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Last Reviewed on June 19, 2019, by eNotes Editorial. Word Count: 191

The Wound-Dresser, by Walt Whitman, is a poem that was written in 1865. The poem has four sections. When you write a summary or work with the text in any other way, using these four sections as a way to organize your paper could help.

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The first section has children asking an old man about his time in war. They ask him things like, “… what deepest remains?” That is, what has stayed with him the longest about the war? This section is essentially filled with questions from the children.

The second section is all about the old man’s memories of battle. The focus is on how most of what he remembers is the negative stuff. The idea is that there are often a lot more bad times than good times as a soldier. There were glories here and there, but pain and death happened more frequently.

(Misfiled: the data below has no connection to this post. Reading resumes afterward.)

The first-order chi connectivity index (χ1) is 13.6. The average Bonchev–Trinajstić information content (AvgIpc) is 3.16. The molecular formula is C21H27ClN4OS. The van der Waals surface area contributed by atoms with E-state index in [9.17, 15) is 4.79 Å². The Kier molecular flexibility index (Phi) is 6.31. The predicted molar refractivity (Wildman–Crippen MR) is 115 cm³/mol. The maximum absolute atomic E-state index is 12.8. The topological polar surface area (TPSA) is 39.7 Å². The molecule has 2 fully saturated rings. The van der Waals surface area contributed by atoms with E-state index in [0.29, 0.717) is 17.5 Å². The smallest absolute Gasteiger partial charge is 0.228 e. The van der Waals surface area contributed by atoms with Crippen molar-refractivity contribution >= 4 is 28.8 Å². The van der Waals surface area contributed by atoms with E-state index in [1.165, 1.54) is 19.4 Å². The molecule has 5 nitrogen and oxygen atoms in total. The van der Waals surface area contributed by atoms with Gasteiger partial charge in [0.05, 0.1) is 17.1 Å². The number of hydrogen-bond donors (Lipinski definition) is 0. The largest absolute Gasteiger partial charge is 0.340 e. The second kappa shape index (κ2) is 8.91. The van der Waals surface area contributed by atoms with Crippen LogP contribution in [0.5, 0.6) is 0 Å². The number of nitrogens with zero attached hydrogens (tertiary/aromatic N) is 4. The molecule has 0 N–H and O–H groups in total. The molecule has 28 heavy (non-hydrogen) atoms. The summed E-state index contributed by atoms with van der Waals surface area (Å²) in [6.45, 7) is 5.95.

The third section is full of graphic depictions of war, especially the hospitals that take in the wounded.

Finally, the fourth section wraps up the poem as the narrator recalls his memories of trying to soothe the wounded soldiers, many of whom were very young.

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